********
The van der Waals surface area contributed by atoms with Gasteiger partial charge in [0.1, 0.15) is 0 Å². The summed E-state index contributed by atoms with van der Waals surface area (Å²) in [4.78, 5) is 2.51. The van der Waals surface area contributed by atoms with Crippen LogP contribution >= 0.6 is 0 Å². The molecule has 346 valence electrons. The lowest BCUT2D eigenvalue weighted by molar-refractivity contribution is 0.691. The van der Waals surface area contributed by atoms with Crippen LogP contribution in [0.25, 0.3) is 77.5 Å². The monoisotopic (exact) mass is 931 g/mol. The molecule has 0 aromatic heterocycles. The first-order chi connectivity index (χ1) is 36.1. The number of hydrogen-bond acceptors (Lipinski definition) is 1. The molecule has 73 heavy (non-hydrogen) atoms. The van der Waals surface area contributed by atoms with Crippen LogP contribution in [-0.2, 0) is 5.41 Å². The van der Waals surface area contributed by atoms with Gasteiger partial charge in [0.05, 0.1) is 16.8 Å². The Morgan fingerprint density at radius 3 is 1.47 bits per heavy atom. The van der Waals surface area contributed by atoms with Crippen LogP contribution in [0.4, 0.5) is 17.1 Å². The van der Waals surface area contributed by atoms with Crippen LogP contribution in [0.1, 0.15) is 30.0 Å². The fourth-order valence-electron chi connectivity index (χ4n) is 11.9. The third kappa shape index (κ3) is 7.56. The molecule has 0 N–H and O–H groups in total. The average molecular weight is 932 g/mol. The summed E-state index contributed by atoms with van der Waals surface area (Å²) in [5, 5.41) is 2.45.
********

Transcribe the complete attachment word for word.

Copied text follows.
The van der Waals surface area contributed by atoms with Gasteiger partial charge in [0.1, 0.15) is 0 Å². The summed E-state index contributed by atoms with van der Waals surface area (Å²) in [4.78, 5) is 2.51. The van der Waals surface area contributed by atoms with Crippen LogP contribution >= 0.6 is 0 Å². The molecule has 346 valence electrons. The lowest BCUT2D eigenvalue weighted by molar-refractivity contribution is 0.691. The van der Waals surface area contributed by atoms with Crippen LogP contribution in [0.25, 0.3) is 77.5 Å². The monoisotopic (exact) mass is 931 g/mol. The molecule has 0 aromatic heterocycles. The first-order chi connectivity index (χ1) is 36.1. The number of hydrogen-bond acceptors (Lipinski definition) is 1. The molecule has 73 heavy (non-hydrogen) atoms. The van der Waals surface area contributed by atoms with Crippen LogP contribution in [-0.2, 0) is 5.41 Å². The van der Waals surface area contributed by atoms with Gasteiger partial charge in [0.05, 0.1) is 16.8 Å². The Morgan fingerprint density at radius 3 is 1.47 bits per heavy atom. The van der Waals surface area contributed by atoms with Crippen LogP contribution in [0.4, 0.5) is 17.1 Å². The van der Waals surface area contributed by atoms with Crippen LogP contribution in [0.1, 0.15) is 30.0 Å². The fourth-order valence-electron chi connectivity index (χ4n) is 11.9. The third kappa shape index (κ3) is 7.56. The molecule has 0 N–H and O–H groups in total. The average molecular weight is 932 g/mol. The summed E-state index contributed by atoms with van der Waals surface area (Å²) in [5, 5.41) is 2.45.